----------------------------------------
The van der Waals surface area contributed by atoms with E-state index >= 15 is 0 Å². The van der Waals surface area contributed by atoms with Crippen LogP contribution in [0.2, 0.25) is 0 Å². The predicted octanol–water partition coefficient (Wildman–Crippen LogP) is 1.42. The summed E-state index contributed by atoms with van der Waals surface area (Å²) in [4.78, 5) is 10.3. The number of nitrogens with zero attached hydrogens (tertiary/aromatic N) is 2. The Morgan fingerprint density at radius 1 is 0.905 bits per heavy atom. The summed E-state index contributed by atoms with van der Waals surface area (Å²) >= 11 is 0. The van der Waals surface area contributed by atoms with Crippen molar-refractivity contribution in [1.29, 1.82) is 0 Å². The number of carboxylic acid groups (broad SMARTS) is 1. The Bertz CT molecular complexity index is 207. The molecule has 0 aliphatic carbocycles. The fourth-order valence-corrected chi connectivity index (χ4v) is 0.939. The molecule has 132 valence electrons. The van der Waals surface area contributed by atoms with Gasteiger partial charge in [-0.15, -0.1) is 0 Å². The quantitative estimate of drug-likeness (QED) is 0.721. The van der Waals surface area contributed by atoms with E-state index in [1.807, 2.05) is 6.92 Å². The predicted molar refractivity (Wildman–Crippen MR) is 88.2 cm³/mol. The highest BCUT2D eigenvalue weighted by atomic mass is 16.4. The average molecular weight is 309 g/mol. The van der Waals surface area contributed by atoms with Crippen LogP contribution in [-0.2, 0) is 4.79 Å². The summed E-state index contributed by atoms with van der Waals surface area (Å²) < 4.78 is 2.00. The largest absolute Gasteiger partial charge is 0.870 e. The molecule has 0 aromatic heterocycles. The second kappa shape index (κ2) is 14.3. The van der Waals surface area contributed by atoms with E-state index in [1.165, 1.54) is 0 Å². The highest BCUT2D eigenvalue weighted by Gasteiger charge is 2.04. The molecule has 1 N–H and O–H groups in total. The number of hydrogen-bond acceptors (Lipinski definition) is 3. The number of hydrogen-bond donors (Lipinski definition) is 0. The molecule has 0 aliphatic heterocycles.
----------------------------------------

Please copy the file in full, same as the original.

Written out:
The van der Waals surface area contributed by atoms with E-state index >= 15 is 0 Å². The van der Waals surface area contributed by atoms with Crippen LogP contribution in [0.2, 0.25) is 0 Å². The predicted octanol–water partition coefficient (Wildman–Crippen LogP) is 1.42. The summed E-state index contributed by atoms with van der Waals surface area (Å²) in [4.78, 5) is 10.3. The number of nitrogens with zero attached hydrogens (tertiary/aromatic N) is 2. The Morgan fingerprint density at radius 1 is 0.905 bits per heavy atom. The summed E-state index contributed by atoms with van der Waals surface area (Å²) >= 11 is 0. The van der Waals surface area contributed by atoms with Crippen molar-refractivity contribution in [1.29, 1.82) is 0 Å². The number of carboxylic acid groups (broad SMARTS) is 1. The Bertz CT molecular complexity index is 207. The molecule has 0 aliphatic carbocycles. The fourth-order valence-corrected chi connectivity index (χ4v) is 0.939. The molecule has 132 valence electrons. The van der Waals surface area contributed by atoms with Gasteiger partial charge in [-0.15, -0.1) is 0 Å². The quantitative estimate of drug-likeness (QED) is 0.721. The van der Waals surface area contributed by atoms with E-state index in [1.807, 2.05) is 6.92 Å². The predicted molar refractivity (Wildman–Crippen MR) is 88.2 cm³/mol. The highest BCUT2D eigenvalue weighted by atomic mass is 16.4. The average molecular weight is 309 g/mol. The van der Waals surface area contributed by atoms with Crippen LogP contribution in [-0.2, 0) is 4.79 Å². The summed E-state index contributed by atoms with van der Waals surface area (Å²) < 4.78 is 2.00. The largest absolute Gasteiger partial charge is 0.870 e. The molecule has 0 aromatic heterocycles. The second kappa shape index (κ2) is 14.3. The van der Waals surface area contributed by atoms with E-state index in [1.165, 1.54) is 0 Å². The highest BCUT2D eigenvalue weighted by Gasteiger charge is 2.04. The molecule has 1 N–H and O–H groups in total. The number of hydrogen-bond acceptors (Lipinski definition) is 3. The number of hydrogen-bond donors (Lipinski definition) is 0. The molecule has 0 aliphatic heterocycles.